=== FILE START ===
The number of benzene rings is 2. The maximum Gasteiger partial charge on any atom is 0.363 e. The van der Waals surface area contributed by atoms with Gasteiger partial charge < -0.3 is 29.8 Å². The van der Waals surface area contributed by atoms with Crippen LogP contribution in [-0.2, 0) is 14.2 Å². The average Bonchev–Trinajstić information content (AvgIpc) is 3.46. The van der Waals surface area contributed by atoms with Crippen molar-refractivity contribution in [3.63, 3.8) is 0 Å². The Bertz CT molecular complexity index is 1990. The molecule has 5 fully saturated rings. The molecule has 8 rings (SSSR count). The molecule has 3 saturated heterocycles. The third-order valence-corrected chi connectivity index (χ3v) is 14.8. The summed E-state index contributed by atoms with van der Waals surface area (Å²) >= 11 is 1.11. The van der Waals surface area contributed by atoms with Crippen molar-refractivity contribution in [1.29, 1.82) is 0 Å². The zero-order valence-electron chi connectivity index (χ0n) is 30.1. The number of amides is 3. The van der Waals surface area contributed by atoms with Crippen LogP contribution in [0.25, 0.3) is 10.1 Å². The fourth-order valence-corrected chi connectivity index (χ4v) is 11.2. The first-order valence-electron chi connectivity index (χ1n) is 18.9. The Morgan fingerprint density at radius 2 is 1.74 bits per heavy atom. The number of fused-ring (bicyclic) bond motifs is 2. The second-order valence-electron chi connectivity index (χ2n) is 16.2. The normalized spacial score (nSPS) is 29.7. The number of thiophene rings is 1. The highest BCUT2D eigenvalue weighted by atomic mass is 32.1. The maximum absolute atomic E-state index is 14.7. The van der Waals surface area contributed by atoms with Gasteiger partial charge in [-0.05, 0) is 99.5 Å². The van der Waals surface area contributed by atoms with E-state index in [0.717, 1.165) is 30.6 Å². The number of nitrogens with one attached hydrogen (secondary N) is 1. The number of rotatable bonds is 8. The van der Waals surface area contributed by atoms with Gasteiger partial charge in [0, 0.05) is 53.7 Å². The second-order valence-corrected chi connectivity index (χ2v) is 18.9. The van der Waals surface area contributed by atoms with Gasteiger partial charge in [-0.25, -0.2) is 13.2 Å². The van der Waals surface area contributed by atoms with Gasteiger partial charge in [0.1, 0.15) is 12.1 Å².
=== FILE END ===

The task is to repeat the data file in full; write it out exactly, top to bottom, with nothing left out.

The number of benzene rings is 2. The maximum Gasteiger partial charge on any atom is 0.363 e. The van der Waals surface area contributed by atoms with Gasteiger partial charge < -0.3 is 29.8 Å². The van der Waals surface area contributed by atoms with Crippen LogP contribution in [-0.2, 0) is 14.2 Å². The average Bonchev–Trinajstić information content (AvgIpc) is 3.46. The van der Waals surface area contributed by atoms with Crippen molar-refractivity contribution in [3.63, 3.8) is 0 Å². The Bertz CT molecular complexity index is 1990. The molecule has 5 fully saturated rings. The molecule has 8 rings (SSSR count). The molecule has 3 saturated heterocycles. The third-order valence-corrected chi connectivity index (χ3v) is 14.8. The summed E-state index contributed by atoms with van der Waals surface area (Å²) >= 11 is 1.11. The van der Waals surface area contributed by atoms with Crippen molar-refractivity contribution in [1.29, 1.82) is 0 Å². The zero-order valence-electron chi connectivity index (χ0n) is 30.1. The number of amides is 3. The van der Waals surface area contributed by atoms with Crippen LogP contribution in [0.25, 0.3) is 10.1 Å². The fourth-order valence-corrected chi connectivity index (χ4v) is 11.2. The first-order valence-electron chi connectivity index (χ1n) is 18.9. The Morgan fingerprint density at radius 2 is 1.74 bits per heavy atom. The number of fused-ring (bicyclic) bond motifs is 2. The second-order valence-electron chi connectivity index (χ2n) is 16.2. The normalized spacial score (nSPS) is 29.7. The number of thiophene rings is 1. The highest BCUT2D eigenvalue weighted by atomic mass is 32.1. The maximum absolute atomic E-state index is 14.7. The van der Waals surface area contributed by atoms with Gasteiger partial charge in [-0.05, 0) is 99.5 Å². The van der Waals surface area contributed by atoms with E-state index in [0.717, 1.165) is 30.6 Å². The number of nitrogens with one attached hydrogen (secondary N) is 1. The number of rotatable bonds is 8. The van der Waals surface area contributed by atoms with Gasteiger partial charge in [0, 0.05) is 53.7 Å². The second-order valence-corrected chi connectivity index (χ2v) is 18.9. The van der Waals surface area contributed by atoms with Gasteiger partial charge in [-0.25, -0.2) is 13.2 Å². The van der Waals surface area contributed by atoms with Gasteiger partial charge in [0.1, 0.15) is 12.1 Å².